He Said, She Said: Language and the Gender Wealth Gap
Dr. Lauren Hearit
Many of us are familiar with what’s called the gender wage gap, or the difference between the average pay of men and women. According to the Pew Research Center, women in 2022 earned just 82 cents for every dollar that men made, leaving a gender wage gap of 18%.
As serious as this is — and Dr. Lauren Hearit, assistant professor of management in Hope College’s Department of Economics and Business, is quick to insist that it is a serious problem — the gender wage gap may be far less concerning than the gender wealth gap.
Haven’t heard that phrase before? Not to worry: Hearit hadn’t heard it either, until she listened to a podcast while walking her dog.
“I was floored to learn that women live, on average, five years longer than their male counterparts, but they’re investing cents on the dollar compared to their male counterparts,” she says. Because they invest so much less, when their investment earnings are wrapped into calculations of the difference between men and women’s wealth, the gap in their average net worth is a staggering 68%. “Over the course of a woman’s lifetime, you’re talking about hundreds of thousands of dollars — or more — in lost potential income.”
Hearit, who’s trained in organizational communication and now applies that knowhow to marketing and management, is well equipped to think about how messages from a range of sources may drive people’s economic behavior.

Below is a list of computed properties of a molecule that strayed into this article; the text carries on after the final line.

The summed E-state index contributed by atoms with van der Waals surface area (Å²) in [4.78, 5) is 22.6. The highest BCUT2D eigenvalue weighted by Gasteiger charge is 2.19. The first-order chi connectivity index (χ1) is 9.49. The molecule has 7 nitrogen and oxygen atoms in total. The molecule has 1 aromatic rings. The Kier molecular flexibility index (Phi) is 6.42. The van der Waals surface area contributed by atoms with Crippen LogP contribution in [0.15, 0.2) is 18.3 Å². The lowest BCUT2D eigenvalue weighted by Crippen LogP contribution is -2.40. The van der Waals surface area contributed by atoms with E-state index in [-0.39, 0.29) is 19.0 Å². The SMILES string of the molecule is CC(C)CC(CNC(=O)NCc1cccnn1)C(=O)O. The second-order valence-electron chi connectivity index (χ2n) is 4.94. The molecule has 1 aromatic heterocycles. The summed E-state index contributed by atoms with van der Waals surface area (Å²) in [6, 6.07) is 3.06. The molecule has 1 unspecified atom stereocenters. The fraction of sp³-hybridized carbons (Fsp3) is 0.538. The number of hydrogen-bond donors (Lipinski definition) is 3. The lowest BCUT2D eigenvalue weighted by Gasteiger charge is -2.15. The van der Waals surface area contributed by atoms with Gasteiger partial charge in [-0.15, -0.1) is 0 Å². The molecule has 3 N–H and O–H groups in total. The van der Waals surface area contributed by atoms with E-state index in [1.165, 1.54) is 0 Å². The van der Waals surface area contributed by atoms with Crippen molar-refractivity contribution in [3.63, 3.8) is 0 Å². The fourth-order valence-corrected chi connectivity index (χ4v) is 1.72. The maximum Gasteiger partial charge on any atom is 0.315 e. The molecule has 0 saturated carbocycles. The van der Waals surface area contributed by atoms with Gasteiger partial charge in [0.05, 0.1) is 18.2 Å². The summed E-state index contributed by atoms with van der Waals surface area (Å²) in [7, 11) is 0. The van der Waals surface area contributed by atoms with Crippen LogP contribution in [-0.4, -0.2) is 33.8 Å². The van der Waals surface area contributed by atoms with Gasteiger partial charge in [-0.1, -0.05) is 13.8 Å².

“I was floored to learn that women live, on average, five years longer than their male counterparts, but they’re investing cents on the dollar compared to their male counterparts… Over the course of a woman’s lifetime, you’re talking about hundreds of thousands of dollars — or more — in lost potential income.”
“It’s tricky: I kind of tick off quantitative people and I kind of tick off rhetoricians,” she says with a laugh. “My metatheoretical frame is that I think words matter and that they shape how we act. I’m at this intersection of economics and communication: What is the quantitative weight of what we say? That’s what I’m super interested in.”
So in 2021, she teamed up with Dr. Katharine Miller of Marquette University to scour prominent financial publications for language that might influence women’s choices regarding investment.
There hasn’t been much research on the topic, she reports. But studies that do exist point to media communicating what she tactfully calls “old-school ways of thinking about things.” One commissioned by the (female) CEO of a large bank in the U.K. “basically found that women were told, ‘Skip the latte, don’t buy the shoes, clip coupons, save money, be frugal.’ But men were told, ‘Go ask for a raise” — or, almost immediately, ‘You need to be investing.’ The language and the framing of that financial advice in those publications was fundamentally different.”
(Can you feel the righteous indignation rising inside you?)
“Some of the existing research found that 65% of financial articles in women’s magazines — this is broader than the financial news media — categorized women as excessive spenders, whereas 70% of financial articles in men’s magazines focused on making money. So that was sort of the starting point for our research.”